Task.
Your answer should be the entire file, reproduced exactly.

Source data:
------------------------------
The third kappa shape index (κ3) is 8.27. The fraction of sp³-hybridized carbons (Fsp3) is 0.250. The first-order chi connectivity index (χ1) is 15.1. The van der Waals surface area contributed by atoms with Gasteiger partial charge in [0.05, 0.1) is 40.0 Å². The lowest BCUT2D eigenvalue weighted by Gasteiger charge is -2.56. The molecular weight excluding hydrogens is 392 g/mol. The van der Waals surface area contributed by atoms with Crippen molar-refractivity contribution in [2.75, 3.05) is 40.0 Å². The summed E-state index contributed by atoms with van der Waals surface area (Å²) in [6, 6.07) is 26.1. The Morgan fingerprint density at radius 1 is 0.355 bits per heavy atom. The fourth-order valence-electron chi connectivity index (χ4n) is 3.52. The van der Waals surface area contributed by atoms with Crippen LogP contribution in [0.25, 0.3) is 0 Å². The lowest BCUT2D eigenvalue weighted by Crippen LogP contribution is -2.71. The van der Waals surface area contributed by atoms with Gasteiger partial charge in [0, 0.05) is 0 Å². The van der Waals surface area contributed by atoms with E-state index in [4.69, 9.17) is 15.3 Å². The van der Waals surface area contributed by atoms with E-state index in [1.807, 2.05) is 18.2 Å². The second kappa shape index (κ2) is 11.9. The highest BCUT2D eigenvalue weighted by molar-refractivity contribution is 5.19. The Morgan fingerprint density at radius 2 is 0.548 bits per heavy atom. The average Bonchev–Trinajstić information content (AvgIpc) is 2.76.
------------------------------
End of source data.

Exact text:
The third kappa shape index (κ3) is 8.27. The fraction of sp³-hybridized carbons (Fsp3) is 0.250. The first-order chi connectivity index (χ1) is 15.1. The van der Waals surface area contributed by atoms with Gasteiger partial charge in [0.05, 0.1) is 40.0 Å². The lowest BCUT2D eigenvalue weighted by Gasteiger charge is -2.56. The molecular weight excluding hydrogens is 392 g/mol. The van der Waals surface area contributed by atoms with Crippen molar-refractivity contribution in [2.75, 3.05) is 40.0 Å². The summed E-state index contributed by atoms with van der Waals surface area (Å²) in [6, 6.07) is 26.1. The Morgan fingerprint density at radius 1 is 0.355 bits per heavy atom. The fourth-order valence-electron chi connectivity index (χ4n) is 3.52. The van der Waals surface area contributed by atoms with Crippen LogP contribution in [0.25, 0.3) is 0 Å². The lowest BCUT2D eigenvalue weighted by Crippen LogP contribution is -2.71. The van der Waals surface area contributed by atoms with Gasteiger partial charge in [0, 0.05) is 0 Å². The van der Waals surface area contributed by atoms with E-state index in [4.69, 9.17) is 15.3 Å². The van der Waals surface area contributed by atoms with E-state index in [1.807, 2.05) is 18.2 Å². The second kappa shape index (κ2) is 11.9. The highest BCUT2D eigenvalue weighted by molar-refractivity contribution is 5.19. The Morgan fingerprint density at radius 2 is 0.548 bits per heavy atom. The average Bonchev–Trinajstić information content (AvgIpc) is 2.76.